Yesterday's Magazette

4 – The Good Fight

Those Who Fought The Good Fight

By Linda Masek

The war to end all wars. As a child growing up in the 1950’s, I remember the adults in my life using this saying to describe the period of time between 1914-1918 (World War I). However, it wasn’t the end of war or of conflict, since the problems from these four years carried over into the following decades. Ultimately these problems led to World War II, when the entire world was engaged in fighting on the European front, in the South Pacific, the Middle East and places I’d never even heard of and had to check out in my geography class at school. And after World War II, my entire generation, the “Baby Boomers” listened in awestruck silence to the stories of those brave men and women, our veterans, who made the world safe for democracy and rescued freedom.


My family lived in Parma, Ohio, and I saw the soldiers when they came home, one boy, not much older than I, who endlessly walked the streets with wide, staring eyes as though running from some unseen enemy who still pursued him, though in reality was likely long dead.

“Freedom isn’t free” was the slogan heard everywhere. It is only now that I can really understand exactly what the saying means, that the hardships endured, trials sustained and even overcome, happened because of the brave veterans who “Fought the good fight” and won.

Dwight Eisenhower was the first president I can remember (1952-1960), but he had another whole career as a general in World War II. He was only one of many men actively involved in the conflict; the names I learned about at school- the Normandy Landing, Coral Sea, Midway, Guadalcanal, D-Day were all a part of the great conflagration that led to the United States and its allies winning the war.

Because our country owes so much to these stouthearted men and women abroad and on the homefront, a program called Honor Flight was created in 2005.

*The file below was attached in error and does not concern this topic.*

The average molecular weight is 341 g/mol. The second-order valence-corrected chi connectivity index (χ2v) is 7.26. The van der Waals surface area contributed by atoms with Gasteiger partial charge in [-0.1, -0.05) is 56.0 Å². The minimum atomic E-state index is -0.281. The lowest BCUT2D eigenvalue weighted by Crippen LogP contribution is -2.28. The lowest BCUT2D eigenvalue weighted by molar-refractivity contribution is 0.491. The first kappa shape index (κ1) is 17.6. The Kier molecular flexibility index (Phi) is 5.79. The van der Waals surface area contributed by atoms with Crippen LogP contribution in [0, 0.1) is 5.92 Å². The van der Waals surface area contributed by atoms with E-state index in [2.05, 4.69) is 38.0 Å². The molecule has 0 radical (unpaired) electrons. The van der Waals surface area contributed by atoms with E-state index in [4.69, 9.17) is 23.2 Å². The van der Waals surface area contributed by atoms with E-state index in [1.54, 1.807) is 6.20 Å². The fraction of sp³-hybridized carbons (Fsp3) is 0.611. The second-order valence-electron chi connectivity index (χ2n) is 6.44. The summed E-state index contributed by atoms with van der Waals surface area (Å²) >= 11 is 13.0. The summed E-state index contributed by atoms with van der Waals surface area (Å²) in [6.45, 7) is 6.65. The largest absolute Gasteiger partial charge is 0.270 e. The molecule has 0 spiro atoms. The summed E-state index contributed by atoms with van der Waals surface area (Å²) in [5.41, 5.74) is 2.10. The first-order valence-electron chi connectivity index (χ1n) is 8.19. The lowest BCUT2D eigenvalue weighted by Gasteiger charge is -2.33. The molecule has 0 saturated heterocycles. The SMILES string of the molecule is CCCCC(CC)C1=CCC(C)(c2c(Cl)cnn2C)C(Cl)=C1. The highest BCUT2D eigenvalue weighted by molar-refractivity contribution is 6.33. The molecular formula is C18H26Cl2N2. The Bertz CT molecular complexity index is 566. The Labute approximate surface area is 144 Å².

Earl Morse was the man whose inspiration was responsible for this nonprofit program. A physicians’ assistant in Springfield, Ohio, Morse worked with veterans in his job. As a retired Air Force officer, he heard time and again about how these men and women would like nothing better than to fly to Washington, D.C. and see the memorials created in their honor as veterans. Morse listened and initiated the first Honor Flight that same year.

As other pilots and volunteers offered their services, the idea spread to all fifty states. Each state has numerous hubs where the all-day expeditions are organized. Veterans are flown to the Capital to see the World War II Memorial, Vietnam Memorial, Iwo Jima, Arlington Cemetery and others. All meals and transportation are provided at no charge. At the end of the day the veterans are returned to their home hub. Veterans describing their experience relate how wonderful everything was and “they did everything for us the entire day”, making the time very special for our soldiers and the “experience of a lifetime” on Honor Flight.

For those interested in more information or an application, please call or check the website at or 937-521-2400. Our veterans will thank you as our country seeks to thank them for their service to honor and defend our nation.

Vol. 39 – Copyright © Yesterday’s Magazette – 2012


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